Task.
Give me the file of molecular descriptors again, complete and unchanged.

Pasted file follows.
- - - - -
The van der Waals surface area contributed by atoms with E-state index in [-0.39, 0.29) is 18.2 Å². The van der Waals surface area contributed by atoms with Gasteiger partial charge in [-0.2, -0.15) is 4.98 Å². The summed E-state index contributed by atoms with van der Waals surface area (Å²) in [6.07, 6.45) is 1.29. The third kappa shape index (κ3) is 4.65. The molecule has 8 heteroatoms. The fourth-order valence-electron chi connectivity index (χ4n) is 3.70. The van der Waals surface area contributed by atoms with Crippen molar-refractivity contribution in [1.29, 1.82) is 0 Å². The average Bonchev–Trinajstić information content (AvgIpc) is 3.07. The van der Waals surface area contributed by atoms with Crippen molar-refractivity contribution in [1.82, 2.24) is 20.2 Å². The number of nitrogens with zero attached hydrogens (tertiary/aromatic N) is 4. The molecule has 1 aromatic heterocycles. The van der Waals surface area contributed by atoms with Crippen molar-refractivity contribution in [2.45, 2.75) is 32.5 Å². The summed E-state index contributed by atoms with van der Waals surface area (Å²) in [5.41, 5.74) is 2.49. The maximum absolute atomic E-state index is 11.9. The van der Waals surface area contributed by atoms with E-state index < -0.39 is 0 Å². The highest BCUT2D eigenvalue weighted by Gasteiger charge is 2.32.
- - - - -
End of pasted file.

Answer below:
The van der Waals surface area contributed by atoms with E-state index in [-0.39, 0.29) is 18.2 Å². The van der Waals surface area contributed by atoms with Gasteiger partial charge in [-0.2, -0.15) is 4.98 Å². The summed E-state index contributed by atoms with van der Waals surface area (Å²) in [6.07, 6.45) is 1.29. The third kappa shape index (κ3) is 4.65. The molecule has 8 heteroatoms. The fourth-order valence-electron chi connectivity index (χ4n) is 3.70. The van der Waals surface area contributed by atoms with Crippen molar-refractivity contribution in [1.29, 1.82) is 0 Å². The average Bonchev–Trinajstić information content (AvgIpc) is 3.07. The van der Waals surface area contributed by atoms with Crippen molar-refractivity contribution in [1.82, 2.24) is 20.2 Å². The number of nitrogens with zero attached hydrogens (tertiary/aromatic N) is 4. The molecule has 1 aromatic heterocycles. The van der Waals surface area contributed by atoms with Crippen molar-refractivity contribution in [2.45, 2.75) is 32.5 Å². The summed E-state index contributed by atoms with van der Waals surface area (Å²) in [5.41, 5.74) is 2.49. The maximum absolute atomic E-state index is 11.9. The van der Waals surface area contributed by atoms with E-state index < -0.39 is 0 Å². The highest BCUT2D eigenvalue weighted by Gasteiger charge is 2.32.